The guide in our boat, Gus, is the acknowledged rookie, this being his first season doing this. No stranger to outdoors living, nor to the area, he tells us he grew up within 30 miles of here. He tells us he qualified very easily for his current job. This quiets our fears a bit. The large rubber raft has three rubber cylindrical seats set across the middle, with a large rubber oval frame surrounding a heavy bottom underneath it all. Mitch and I took the rear-most bench, so Gwen and Robin had the central one, and Chris and Joy the front one. Gus sat on a wood and aluminum platform which put him above the rear end of the raft, with a long oar to each side. From this position, he steers and when necessary, powers the boat with the oars. As it turns out, he really is quite expert at maneuvering the craft. He took us up to several of the larger icebergs, giving us a good look, and at least a couple of times allowing us to touch the ice. The rubber rafts bounce off of the icebergs without a problem, and give us close looks at the blue ice. We don’t approach the glacier itself for some reason, but probably to avoid getting clobbered by calving ice chunks.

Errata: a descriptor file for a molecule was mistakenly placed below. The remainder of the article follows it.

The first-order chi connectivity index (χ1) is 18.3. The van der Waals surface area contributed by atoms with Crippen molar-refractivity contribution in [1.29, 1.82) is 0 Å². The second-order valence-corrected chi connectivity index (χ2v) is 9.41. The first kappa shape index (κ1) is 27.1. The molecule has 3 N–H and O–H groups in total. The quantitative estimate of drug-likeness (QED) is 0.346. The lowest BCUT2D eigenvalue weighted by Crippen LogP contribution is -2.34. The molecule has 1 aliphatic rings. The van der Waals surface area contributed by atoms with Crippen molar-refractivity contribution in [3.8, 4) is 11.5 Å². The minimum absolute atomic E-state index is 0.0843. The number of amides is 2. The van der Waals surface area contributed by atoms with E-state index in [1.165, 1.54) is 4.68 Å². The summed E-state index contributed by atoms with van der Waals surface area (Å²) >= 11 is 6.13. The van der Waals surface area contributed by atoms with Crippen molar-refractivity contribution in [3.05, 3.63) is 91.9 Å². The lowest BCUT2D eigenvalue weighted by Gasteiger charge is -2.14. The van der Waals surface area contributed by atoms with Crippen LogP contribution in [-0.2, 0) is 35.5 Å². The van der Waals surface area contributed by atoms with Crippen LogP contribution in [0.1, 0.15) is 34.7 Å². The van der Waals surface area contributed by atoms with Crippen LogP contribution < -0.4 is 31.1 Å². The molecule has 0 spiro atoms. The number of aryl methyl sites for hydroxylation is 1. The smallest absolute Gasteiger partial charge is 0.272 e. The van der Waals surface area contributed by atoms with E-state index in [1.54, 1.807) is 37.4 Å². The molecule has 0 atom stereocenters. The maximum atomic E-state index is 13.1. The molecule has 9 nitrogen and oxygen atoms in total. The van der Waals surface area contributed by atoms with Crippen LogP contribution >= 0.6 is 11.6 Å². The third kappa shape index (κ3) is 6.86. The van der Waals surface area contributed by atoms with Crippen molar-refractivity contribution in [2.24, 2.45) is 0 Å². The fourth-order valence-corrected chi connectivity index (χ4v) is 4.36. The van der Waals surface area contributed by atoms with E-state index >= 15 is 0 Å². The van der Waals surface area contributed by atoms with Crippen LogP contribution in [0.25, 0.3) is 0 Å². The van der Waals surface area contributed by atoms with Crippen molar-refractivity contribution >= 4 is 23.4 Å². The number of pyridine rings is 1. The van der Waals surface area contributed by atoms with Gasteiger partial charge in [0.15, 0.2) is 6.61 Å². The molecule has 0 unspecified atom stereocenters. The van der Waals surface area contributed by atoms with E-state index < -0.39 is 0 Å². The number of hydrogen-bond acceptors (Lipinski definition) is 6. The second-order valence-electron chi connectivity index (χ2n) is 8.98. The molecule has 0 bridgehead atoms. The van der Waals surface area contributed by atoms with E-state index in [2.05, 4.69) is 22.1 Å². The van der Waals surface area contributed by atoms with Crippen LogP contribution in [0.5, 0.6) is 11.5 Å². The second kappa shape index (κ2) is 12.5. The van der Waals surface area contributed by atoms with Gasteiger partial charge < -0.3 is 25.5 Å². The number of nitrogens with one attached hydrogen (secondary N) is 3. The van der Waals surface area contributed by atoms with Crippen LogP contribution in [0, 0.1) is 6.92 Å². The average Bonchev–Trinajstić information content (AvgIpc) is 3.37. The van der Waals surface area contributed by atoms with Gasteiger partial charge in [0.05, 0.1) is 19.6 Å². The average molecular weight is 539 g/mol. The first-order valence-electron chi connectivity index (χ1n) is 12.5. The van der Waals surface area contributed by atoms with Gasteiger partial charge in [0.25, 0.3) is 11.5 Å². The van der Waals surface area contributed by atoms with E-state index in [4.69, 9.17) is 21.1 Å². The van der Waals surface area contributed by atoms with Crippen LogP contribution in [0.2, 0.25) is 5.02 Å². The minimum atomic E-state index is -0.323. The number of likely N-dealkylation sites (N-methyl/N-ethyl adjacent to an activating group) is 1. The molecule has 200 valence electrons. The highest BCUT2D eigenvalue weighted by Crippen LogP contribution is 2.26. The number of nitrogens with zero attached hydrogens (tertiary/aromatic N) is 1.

Running the rapids below the lake
After about 45 minutes floating around among the icebergs, we ‘find’ the river mouth and float into it. Almost immediately into this leg of the trip, we encounter mild rapids (class 2-, we were told). This bounces u a bit, adding some excitement to the day. The extra stimulation is a useful diversion, as the weather is worsening, the rain is getting more insistent, and the wind is picking up. The dark clouds are back, and my feet are freezing. I have the uncomfortable feeling that maybe I have water in my boots, although that turns out when I finally get to take them off, not to be the case. The difficulty was simply that the rubber boots were very good conductors of heat away from my feet into the cold water collecting around the edges of the raft. Just about this time, Gus announces that we have about another hour to go. This didn’t make anyone particularly happy, but there is nothing to be done. Gus did a good job navigating us, as well as trying to describe what we were able to see around us, in part I think to help us keep our minds off the rain. At a point down the river, we come upon a beaver dam on the left hand side. It is clear that the beaver is still manning it, as the part of the river to the left of the dam is about a foot higher than the part we were traveling through. Unfortunately we don’t see the beaver, although Gus assures us that others before us have.